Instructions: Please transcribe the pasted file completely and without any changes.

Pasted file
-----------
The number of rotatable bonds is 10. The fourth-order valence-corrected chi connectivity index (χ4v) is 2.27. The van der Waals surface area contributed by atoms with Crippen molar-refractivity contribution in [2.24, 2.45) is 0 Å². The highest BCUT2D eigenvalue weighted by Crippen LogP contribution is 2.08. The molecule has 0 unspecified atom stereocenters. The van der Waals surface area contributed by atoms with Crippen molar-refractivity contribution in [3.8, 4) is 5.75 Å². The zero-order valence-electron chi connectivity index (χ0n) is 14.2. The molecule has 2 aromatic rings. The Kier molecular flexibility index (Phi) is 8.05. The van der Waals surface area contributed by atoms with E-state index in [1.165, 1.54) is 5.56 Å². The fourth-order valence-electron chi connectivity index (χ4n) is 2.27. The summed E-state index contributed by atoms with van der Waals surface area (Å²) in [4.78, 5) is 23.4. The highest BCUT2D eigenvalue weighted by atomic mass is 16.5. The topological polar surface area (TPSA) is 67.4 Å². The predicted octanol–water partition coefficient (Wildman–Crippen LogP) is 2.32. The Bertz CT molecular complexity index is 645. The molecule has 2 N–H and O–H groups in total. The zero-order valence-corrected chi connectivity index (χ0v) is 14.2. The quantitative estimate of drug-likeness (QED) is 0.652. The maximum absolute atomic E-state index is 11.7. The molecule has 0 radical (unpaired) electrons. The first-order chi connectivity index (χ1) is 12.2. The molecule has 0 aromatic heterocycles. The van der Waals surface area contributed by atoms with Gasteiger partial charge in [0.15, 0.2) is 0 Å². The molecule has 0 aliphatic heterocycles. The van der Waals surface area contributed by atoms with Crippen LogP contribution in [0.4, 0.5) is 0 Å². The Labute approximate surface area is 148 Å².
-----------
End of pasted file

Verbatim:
The number of rotatable bonds is 10. The fourth-order valence-corrected chi connectivity index (χ4v) is 2.27. The van der Waals surface area contributed by atoms with Crippen molar-refractivity contribution in [2.24, 2.45) is 0 Å². The highest BCUT2D eigenvalue weighted by Crippen LogP contribution is 2.08. The molecule has 0 unspecified atom stereocenters. The van der Waals surface area contributed by atoms with Crippen molar-refractivity contribution in [3.8, 4) is 5.75 Å². The zero-order valence-electron chi connectivity index (χ0n) is 14.2. The molecule has 2 aromatic rings. The Kier molecular flexibility index (Phi) is 8.05. The van der Waals surface area contributed by atoms with E-state index in [1.165, 1.54) is 5.56 Å². The fourth-order valence-electron chi connectivity index (χ4n) is 2.27. The summed E-state index contributed by atoms with van der Waals surface area (Å²) in [4.78, 5) is 23.4. The highest BCUT2D eigenvalue weighted by atomic mass is 16.5. The topological polar surface area (TPSA) is 67.4 Å². The predicted octanol–water partition coefficient (Wildman–Crippen LogP) is 2.32. The Bertz CT molecular complexity index is 645. The molecule has 2 N–H and O–H groups in total. The zero-order valence-corrected chi connectivity index (χ0v) is 14.2. The quantitative estimate of drug-likeness (QED) is 0.652. The maximum absolute atomic E-state index is 11.7. The molecule has 0 radical (unpaired) electrons. The first-order chi connectivity index (χ1) is 12.2. The molecule has 0 aromatic heterocycles. The van der Waals surface area contributed by atoms with Gasteiger partial charge in [0.15, 0.2) is 0 Å². The molecule has 0 aliphatic heterocycles. The van der Waals surface area contributed by atoms with Crippen LogP contribution in [0.4, 0.5) is 0 Å². The Labute approximate surface area is 148 Å².